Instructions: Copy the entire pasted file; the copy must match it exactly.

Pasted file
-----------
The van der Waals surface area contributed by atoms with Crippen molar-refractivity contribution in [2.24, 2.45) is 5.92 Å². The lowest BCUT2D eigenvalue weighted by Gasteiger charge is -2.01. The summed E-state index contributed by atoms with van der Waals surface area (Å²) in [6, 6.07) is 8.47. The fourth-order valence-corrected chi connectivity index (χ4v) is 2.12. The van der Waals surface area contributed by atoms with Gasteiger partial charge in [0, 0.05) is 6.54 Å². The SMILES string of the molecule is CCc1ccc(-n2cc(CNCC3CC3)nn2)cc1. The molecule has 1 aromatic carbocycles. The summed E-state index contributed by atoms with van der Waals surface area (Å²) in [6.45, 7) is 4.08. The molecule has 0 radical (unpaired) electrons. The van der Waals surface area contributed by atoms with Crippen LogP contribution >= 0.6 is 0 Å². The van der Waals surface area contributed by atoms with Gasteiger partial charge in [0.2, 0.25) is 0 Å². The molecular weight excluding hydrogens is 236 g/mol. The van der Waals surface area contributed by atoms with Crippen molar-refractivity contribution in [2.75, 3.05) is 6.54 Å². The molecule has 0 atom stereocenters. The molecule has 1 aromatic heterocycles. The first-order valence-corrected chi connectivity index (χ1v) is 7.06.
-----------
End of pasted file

The van der Waals surface area contributed by atoms with Crippen molar-refractivity contribution in [2.24, 2.45) is 5.92 Å². The lowest BCUT2D eigenvalue weighted by Gasteiger charge is -2.01. The summed E-state index contributed by atoms with van der Waals surface area (Å²) in [6, 6.07) is 8.47. The fourth-order valence-corrected chi connectivity index (χ4v) is 2.12. The van der Waals surface area contributed by atoms with Gasteiger partial charge in [0, 0.05) is 6.54 Å². The SMILES string of the molecule is CCc1ccc(-n2cc(CNCC3CC3)nn2)cc1. The molecule has 1 aromatic carbocycles. The summed E-state index contributed by atoms with van der Waals surface area (Å²) in [6.45, 7) is 4.08. The molecule has 0 radical (unpaired) electrons. The van der Waals surface area contributed by atoms with Crippen LogP contribution >= 0.6 is 0 Å². The van der Waals surface area contributed by atoms with Gasteiger partial charge in [0.2, 0.25) is 0 Å². The molecular weight excluding hydrogens is 236 g/mol. The van der Waals surface area contributed by atoms with Crippen molar-refractivity contribution in [2.75, 3.05) is 6.54 Å². The molecule has 0 atom stereocenters. The molecule has 1 aromatic heterocycles. The first-order valence-corrected chi connectivity index (χ1v) is 7.06.